The woman lived near a habitat for carpet pythons—and foraged for wild greens—which were likely infected with the roundworm eggs. She could have consumed the larvae by eating the greens—or from contaminated hands or kitchen surfaces.
Btw, this is what a carpet python looks like:
The stomach-churning spread: What’s truly horrific about this story is how the worm then spread through her body:
[A]ny roundworm eggs would have followed their usual playbook, releasing larva to burrow into their host’s stomach wall, [professor of parasitology Jan] Šlapeta said. The larva usually stay in a cavity near the stomach, but Šlapeta said the roundworm found inside the woman may have burrowed to other organs in confusion, which would explain the lesions in her liver.
The irony is that the steroids prescribed to suppress her immune system—due to the high WBC count—may have helped the worm to survive inside her body. The doctors couldn’t spot the worm because the eggs were too small: “At that time, trying to identify the microscopic larvae, which had never previously been identified as causing human infection, was a bit like trying to find a needle in a haystack.” But no one can explain how it migrated all the way to the brain.
Is this a whole new risk for humans?
Experts say there is no reason to panic about a widespread epidemic of worms in the brain. In one sense, this was a rare case of bad luck:
A lot of the parasites that can affect people do so because we get in the wrong place at the wrong time. So we ingest some eggs that aren’t supposed to come into us, and if we’re immunocompromised then we can have a pretty serious infection.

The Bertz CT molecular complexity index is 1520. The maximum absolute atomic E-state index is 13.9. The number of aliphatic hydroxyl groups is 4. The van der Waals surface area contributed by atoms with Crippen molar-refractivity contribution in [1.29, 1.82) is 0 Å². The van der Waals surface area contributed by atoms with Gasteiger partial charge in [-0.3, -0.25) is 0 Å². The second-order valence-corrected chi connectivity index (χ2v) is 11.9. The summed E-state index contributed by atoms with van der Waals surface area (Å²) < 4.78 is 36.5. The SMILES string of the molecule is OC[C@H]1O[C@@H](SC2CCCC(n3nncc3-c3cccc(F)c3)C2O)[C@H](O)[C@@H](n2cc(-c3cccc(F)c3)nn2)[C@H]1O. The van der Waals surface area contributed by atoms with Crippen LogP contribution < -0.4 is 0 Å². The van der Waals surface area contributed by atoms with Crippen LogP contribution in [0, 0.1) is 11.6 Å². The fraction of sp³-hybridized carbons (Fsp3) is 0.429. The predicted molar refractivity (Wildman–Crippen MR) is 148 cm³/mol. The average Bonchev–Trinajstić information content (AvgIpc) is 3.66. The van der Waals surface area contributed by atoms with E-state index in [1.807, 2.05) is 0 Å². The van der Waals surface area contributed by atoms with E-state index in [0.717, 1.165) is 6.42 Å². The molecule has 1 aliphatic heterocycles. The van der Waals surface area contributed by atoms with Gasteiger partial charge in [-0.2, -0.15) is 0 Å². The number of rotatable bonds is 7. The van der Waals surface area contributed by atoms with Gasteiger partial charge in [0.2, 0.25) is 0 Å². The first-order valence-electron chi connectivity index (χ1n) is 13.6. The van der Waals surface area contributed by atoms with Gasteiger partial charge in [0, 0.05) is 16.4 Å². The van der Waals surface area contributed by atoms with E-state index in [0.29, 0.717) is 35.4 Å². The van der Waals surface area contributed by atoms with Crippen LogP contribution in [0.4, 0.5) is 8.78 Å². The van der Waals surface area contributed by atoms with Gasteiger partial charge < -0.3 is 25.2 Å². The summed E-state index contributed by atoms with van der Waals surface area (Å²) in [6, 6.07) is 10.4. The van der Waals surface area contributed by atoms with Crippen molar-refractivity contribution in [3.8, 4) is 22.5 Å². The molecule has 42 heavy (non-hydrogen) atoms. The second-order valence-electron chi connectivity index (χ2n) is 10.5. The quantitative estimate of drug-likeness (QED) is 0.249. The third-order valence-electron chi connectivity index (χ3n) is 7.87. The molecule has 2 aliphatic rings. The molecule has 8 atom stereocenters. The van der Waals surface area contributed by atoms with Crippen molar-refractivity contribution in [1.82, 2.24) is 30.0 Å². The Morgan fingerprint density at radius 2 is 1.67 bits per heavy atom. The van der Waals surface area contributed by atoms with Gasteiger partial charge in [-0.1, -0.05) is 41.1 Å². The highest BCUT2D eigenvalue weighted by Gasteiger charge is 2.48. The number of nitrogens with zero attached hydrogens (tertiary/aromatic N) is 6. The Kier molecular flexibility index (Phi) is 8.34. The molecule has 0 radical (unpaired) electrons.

Good hygiene—like washing your hands after using foraged greens and veggies—and keeping your kitchen clean helps prevent most such disasters. Also: worms don’t jump from one person to another unlike a virus—so there is no fear of rapid spread.
As for worm infections: Human bodies are often invaded by all sorts of worms—which cause varying kinds of disease:
- Roundworms infect hundreds of millions of people around world—causing stomach pain, vomiting, diarrhoea, fever, and tiredness
- Pinworms infect around one billion people—cause intense itching in the anus.
- Giardia is a water-borne parasite linked to poor sanitation. It causes stomach symptoms like diarrhoea, cramps, bloating, nausea and fatigue.
- Hookworms cause anaemia and can prevent blood-clotting.
- Babies can be born with serious eye or brain damage if their mothers are infected with toxoplasma during pregnancy.
Beware the tapeworm: If you must worry about worms, then the worst are tapeworm larvae—not adult worms—which are often found in the brain:
These parasitic worms are best known in their adult stage, when they live in people’s intestines and their ribbon-shaped bodies can grow as long as 21 feet. But that’s just one stage in the animal’s life cycle. Before they become adults, tapeworms spend time as larvae in large cysts. And those cysts can end up in people’s brains, causing a disease known as neurocysticercosis.
And these are a leading cause of epilepsy.
The bottomline: While roundworms in the brain are rare, this case is a serious warning about the new kinds of disease caused by humans spreading into wildlife habitats. In the last 30 years, there have been 30 new infections—of which 75% are zoonotic. That means they spread from animals to humans. And if a zoonotic disease is new or rare, it may never be diagnosed—because physicians don’t know what to look for.
The best overviews of the case are in the Washington Post, New York Times and CNN. The Conversation has more on common worm infections—and how to protect yourself. If you want to scare yourself, read Discover Magazine on the prevalence of brain infections caused by tapeworms. Associated Press links increases in infectious diseases to climate change.